I used to hate cooking beets. When we only had the red ones, I found the preparation messy, the cooking time long and they would always add insult to injury by leaking their natural red dye all over the other food on the plate. All of those issues are solved now. The yellow ones are no worse to peel than a potato. Unpeeled, they keep for a long time in the refrigerator. Cooked, you can keep them and enjoy them for up to 7 days.
And cooking them is what I really came here to talk about today. One of the reasons I like to go to restaurants is to soak up cooking and presentation ideas from other chefs. For me, it’s the best way to shake off a rut because as usual, two heads are better than one! Recently, I saw a beet presentation that I loved. As pictured above, they were cut into julienne strips and then steamed. The resulting mound was prettier than layering sliced beets on a plate and get this – when I tried it at home, the steaming time (from the time the water started to boil) was only ten minutes! Eureka! This will be my new beet method until I find another one… which might be putting them through a spiral machine, which would decrease the cooking time even more. Stay tuned on that one. I’ll try it tonight.
By the way, the other side prepared in the Flavor Secrets kitchen last night was the leftover cauliflower from my last post. I mixed the purée with some chopped red onion sautéed with a minimum amount of oil. It spiced it up enough to make it different. We ate that with a baked chicken breast (dipped in egg, sprinkled with 1 Tablespoon of Parmesan cheese and baked for about 30 minutes at 375F.
Total calories: About 400. AWESOME.
Here’s a vegetable you shouldn’t take for granted. What a powerhouse of nutrition! One cup gives you 90% of your daily Vitamin C requirement. Omega-3 fatty acids, Vitamin K and glucosinolates offer anti-inflamatory properties, help build strong bones and help your blood to clot – not to mention all the antioxidants which are important for warding off cancer. Besides, it tastes great! At first glance, we think of cauliflower eaten raw with dips and in salads – but it doesn’t have to be so boring. You can steam it, roast it, brush it with olive oil and grill it and you can even pickle it. My absolute favorite way to serve it, though, is to steam and then purée it. Add just a little butter when you purée it and honestly, your guests will think they are eating potatoes! So many times, I’ve had people ask me what was in the delicious potatoes, only to discover that they were eating cauliflower. It’s a great low carb and lower calorie alternative. Here’s the recipe from the Flavor Secrets Cookbook. Give it a try!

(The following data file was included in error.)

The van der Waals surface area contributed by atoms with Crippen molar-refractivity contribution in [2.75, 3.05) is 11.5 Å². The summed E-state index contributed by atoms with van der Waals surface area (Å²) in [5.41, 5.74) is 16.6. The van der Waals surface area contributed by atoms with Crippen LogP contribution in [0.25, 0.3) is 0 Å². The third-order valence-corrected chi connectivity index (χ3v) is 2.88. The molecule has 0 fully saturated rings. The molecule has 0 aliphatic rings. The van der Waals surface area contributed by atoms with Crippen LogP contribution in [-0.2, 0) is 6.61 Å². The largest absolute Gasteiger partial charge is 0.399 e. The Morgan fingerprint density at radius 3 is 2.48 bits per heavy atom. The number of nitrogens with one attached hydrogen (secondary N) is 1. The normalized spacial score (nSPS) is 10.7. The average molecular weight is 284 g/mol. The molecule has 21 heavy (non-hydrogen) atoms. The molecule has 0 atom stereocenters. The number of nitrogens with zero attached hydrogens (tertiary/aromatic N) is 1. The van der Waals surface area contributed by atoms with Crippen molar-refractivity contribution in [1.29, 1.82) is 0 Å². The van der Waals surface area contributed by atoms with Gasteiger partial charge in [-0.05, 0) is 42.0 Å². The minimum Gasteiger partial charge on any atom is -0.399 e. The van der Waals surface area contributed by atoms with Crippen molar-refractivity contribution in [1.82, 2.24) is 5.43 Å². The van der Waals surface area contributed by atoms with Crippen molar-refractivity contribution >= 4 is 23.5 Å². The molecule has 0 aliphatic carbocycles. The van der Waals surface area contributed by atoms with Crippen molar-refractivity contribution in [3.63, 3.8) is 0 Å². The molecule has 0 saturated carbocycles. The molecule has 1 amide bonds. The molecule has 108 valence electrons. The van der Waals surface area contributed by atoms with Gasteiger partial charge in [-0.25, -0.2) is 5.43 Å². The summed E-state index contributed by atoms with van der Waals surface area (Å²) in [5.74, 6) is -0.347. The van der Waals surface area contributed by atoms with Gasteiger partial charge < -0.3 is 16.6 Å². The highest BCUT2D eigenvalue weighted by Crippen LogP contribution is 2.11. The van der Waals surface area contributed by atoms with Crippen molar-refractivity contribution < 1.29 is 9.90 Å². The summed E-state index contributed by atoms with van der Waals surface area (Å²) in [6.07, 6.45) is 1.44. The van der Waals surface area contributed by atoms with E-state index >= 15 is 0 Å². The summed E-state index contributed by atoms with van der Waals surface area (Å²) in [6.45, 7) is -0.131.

1 head Cauliflower
3 cups vegetable or chicken broth
2 Tablespoons whole butter
2 Tablespoons half and half
Salt and white pepper
Cook the cauliflower in the broth. Drain it and then purée it with the butter, half and half, salt and pepper. Taste it! Adjust the spices if necessary. Enjoy!
After much nudging, here we go with the FLAVOR SECRETS food blog. I always say that I eat anything that isn’t nailed down and it’s catching up with me. I hope you will join me in my quest to take the flavor secrets I know and love one step further and ratchet up the taste of really healthy food. Tasting great and being great for you are often mutually exclusive. Let’s change that by analyzing the old ways and bringing in the new. What better time to start than January!